Financial literacy, which benefits from financial education, directly correlates to making sound financial decisions that help one manage and grow financial assets confidently.
There can be no doubt that understanding how to select suitable loans, credit cards, and investment options appropriate for one’s needs is utterly essential to financial stability. Financial literacy also helps individuals understand how to save for a down payment on a house, pay for college expenses, save for retirement, and meet other short and long-term financial goals. But financial literacy must also include inflation, blockchain, cryptocurrency, financial markets, and more since these topics impact our world today.
It’s no secret to many of us in the industry that the United States needs to do a better job of educating our youth on financial topics. A lack of financial literacy often leads to being financially challenged in adulthood.
Today, only eighteen states require a course in financial education to graduate from high school. You’ll notice that 5 of the 6 most populated states – New York, California, Texas, Pennsyslvania & Illinois, are missing from this list (Florida is in the list, happy to see)- as is our own state here at Digital Wealth News –Montana:
- Alabama (existing)
- *Florida (starting in 2027)
- *Georgia (starting in 2025)
- Iowa (existing)
- Kansas (existing)
- *Michigan (starting in 2028)
- Mississippi (existing)
- Missouri (existing)
- Nebraska (starting in 2024)
- New Hampshire (existing)
- North Carolina (existing)
- Ohio (starting in 2025)
- Rhode Island (starting in 2024)
- *South Carolina (TBD)
- Tennessee (existing)
- Utah (existing)
- Virginia (existing)
- West Virginia (starting for the 2023-24 school year)
Source- Next Gen Personal Finance
A recent review by Uplift Legal Funding identified the most financially challenged states in America. Only two states listed above have some financial education already implemented in their schools- Alabama and Utah – but yet the states still
Their review analyzed six factors relating to the personal finances of each state and scored each one out of 10 to create an Index score for all 50 states. Included in the scoring were factors such as household debt-to-income ratio, ability to save for retirement and emergencies, bankruptcy rate, and other financial considerations.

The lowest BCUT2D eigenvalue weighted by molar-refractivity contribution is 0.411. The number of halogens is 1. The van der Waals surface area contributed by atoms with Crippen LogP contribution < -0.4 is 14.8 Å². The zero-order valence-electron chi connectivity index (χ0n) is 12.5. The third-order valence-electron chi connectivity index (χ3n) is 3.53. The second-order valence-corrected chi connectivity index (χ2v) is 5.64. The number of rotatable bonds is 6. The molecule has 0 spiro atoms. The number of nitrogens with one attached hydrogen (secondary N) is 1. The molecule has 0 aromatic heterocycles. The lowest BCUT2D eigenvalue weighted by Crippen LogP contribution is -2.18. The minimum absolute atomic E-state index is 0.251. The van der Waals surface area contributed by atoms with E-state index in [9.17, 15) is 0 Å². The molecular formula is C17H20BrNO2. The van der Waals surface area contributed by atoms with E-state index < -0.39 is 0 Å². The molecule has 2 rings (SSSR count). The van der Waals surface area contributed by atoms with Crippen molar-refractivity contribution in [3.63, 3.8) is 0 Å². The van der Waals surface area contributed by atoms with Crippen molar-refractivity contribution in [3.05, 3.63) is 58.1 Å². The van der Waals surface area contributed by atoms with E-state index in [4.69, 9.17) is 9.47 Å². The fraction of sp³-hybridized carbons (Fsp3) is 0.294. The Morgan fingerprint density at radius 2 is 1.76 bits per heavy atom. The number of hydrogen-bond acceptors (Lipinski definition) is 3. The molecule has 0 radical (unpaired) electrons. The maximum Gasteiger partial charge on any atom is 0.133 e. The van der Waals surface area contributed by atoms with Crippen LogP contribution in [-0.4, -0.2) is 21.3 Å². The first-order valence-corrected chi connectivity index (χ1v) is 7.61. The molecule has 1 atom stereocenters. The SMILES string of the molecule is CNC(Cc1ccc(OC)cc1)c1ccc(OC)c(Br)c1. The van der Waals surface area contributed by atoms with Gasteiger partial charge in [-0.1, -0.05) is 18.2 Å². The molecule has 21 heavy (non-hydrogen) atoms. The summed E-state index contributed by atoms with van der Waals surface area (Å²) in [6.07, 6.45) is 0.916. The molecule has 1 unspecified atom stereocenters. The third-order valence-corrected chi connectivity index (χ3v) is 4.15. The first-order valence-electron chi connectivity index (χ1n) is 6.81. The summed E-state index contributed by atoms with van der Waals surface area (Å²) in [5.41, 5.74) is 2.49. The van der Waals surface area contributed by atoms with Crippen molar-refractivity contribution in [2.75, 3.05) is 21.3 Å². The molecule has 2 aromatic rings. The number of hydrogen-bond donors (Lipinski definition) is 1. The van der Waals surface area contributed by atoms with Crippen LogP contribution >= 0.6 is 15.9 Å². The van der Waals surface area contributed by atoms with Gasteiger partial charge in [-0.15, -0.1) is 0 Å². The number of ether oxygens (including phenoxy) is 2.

The data used in the review was obtained from the U.S. Bureau of Economic Analysis (BEA), the Federal Reserve System, and Google Keyword Planner (Google searches by IP addresses located in each state) was used in creating a Money Management Index Score for all 50 states. Here are the ten most financially challenged states in America:
Source: Digital Journal
The National Financial Educators Council has identified problems that, despite having financial education courses in school, can still undermine results:
- Few Require Testing or Evaluation. Most states with personal finance education mandates do not require testing or evaluation, so educational success cannot be quantified.
- Inadequate Curriculum Lessons. In many states, mandated lessons do not align with national standards, and represent a random collection of topics rather than thoughtfully-designed lesson plans.
- Curriculum Quality. The materials used to teach are often subpar in educational value, and promote financial products and government organization agendas. Many simply provide teachers a list of links to random resources.
- Access. The materials are often difficult for educators to locate.
- Not a Stand-alone Class. The states neither mandate when the class is taught nor require stand-alone testing. Thus implementation is at risk and many students are likely to miss out on the learning.
- No Educator Training. There is no training provided or mandated for teachers to teach this subject
We must work toward accurate, timely, and non-biased financial literacy education initiatives at the state level since the U.S. government doesn’t mandate financial education. This movement will require state legislation, approved financial literacy modules, and testing to help ensure that our youth enter adulthood with tools that can help them be financially confident throughout their adult lives.